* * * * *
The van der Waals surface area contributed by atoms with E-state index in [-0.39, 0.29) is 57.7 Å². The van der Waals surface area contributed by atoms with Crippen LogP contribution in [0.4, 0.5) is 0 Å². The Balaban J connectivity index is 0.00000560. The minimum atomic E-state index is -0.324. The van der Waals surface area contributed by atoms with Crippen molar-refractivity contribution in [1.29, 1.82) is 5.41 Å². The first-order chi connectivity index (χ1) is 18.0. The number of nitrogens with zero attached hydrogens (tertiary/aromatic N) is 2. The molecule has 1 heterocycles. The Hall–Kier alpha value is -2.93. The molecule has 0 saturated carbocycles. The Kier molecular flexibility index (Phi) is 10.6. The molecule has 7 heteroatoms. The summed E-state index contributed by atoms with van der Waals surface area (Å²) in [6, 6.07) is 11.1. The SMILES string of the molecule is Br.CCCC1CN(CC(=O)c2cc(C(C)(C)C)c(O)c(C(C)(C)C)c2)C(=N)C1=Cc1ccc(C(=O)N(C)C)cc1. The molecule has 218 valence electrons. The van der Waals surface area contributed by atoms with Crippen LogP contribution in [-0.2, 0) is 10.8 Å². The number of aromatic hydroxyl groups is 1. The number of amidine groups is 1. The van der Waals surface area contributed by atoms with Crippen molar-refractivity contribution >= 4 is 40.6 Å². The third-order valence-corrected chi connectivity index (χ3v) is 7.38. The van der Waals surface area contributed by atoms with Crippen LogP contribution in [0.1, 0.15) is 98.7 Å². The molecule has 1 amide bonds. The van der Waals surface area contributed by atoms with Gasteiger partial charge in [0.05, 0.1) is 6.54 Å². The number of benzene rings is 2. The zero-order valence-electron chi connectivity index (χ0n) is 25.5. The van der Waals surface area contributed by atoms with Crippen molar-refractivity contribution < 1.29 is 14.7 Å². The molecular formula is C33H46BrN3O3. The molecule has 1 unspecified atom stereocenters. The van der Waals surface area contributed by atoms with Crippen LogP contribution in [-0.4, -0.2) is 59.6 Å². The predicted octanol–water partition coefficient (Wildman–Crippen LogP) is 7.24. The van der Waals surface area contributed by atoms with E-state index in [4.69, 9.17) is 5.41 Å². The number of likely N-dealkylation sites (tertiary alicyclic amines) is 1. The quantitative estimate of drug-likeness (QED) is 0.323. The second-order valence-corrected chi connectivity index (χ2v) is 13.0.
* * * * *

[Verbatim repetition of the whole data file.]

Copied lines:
The van der Waals surface area contributed by atoms with E-state index in [-0.39, 0.29) is 57.7 Å². The van der Waals surface area contributed by atoms with Crippen LogP contribution in [0.4, 0.5) is 0 Å². The Balaban J connectivity index is 0.00000560. The minimum atomic E-state index is -0.324. The van der Waals surface area contributed by atoms with Crippen molar-refractivity contribution in [1.29, 1.82) is 5.41 Å². The first-order chi connectivity index (χ1) is 18.0. The number of nitrogens with zero attached hydrogens (tertiary/aromatic N) is 2. The molecule has 1 heterocycles. The Hall–Kier alpha value is -2.93. The molecule has 0 saturated carbocycles. The Kier molecular flexibility index (Phi) is 10.6. The molecule has 7 heteroatoms. The summed E-state index contributed by atoms with van der Waals surface area (Å²) in [6, 6.07) is 11.1. The SMILES string of the molecule is Br.CCCC1CN(CC(=O)c2cc(C(C)(C)C)c(O)c(C(C)(C)C)c2)C(=N)C1=Cc1ccc(C(=O)N(C)C)cc1. The molecule has 218 valence electrons. The van der Waals surface area contributed by atoms with Crippen LogP contribution in [-0.2, 0) is 10.8 Å². The number of aromatic hydroxyl groups is 1. The number of amidine groups is 1. The van der Waals surface area contributed by atoms with Crippen molar-refractivity contribution >= 4 is 40.6 Å². The third-order valence-corrected chi connectivity index (χ3v) is 7.38. The van der Waals surface area contributed by atoms with Crippen LogP contribution in [0.1, 0.15) is 98.7 Å². The molecule has 1 amide bonds. The van der Waals surface area contributed by atoms with Gasteiger partial charge in [0.05, 0.1) is 6.54 Å². The number of benzene rings is 2. The zero-order valence-electron chi connectivity index (χ0n) is 25.5. The van der Waals surface area contributed by atoms with Crippen molar-refractivity contribution < 1.29 is 14.7 Å². The molecular formula is C33H46BrN3O3. The molecule has 1 unspecified atom stereocenters. The van der Waals surface area contributed by atoms with Crippen LogP contribution in [-0.4, -0.2) is 59.6 Å². The predicted octanol–water partition coefficient (Wildman–Crippen LogP) is 7.24. The van der Waals surface area contributed by atoms with E-state index in [4.69, 9.17) is 5.41 Å². The number of likely N-dealkylation sites (tertiary alicyclic amines) is 1. The quantitative estimate of drug-likeness (QED) is 0.323. The second-order valence-corrected chi connectivity index (χ2v) is 13.0.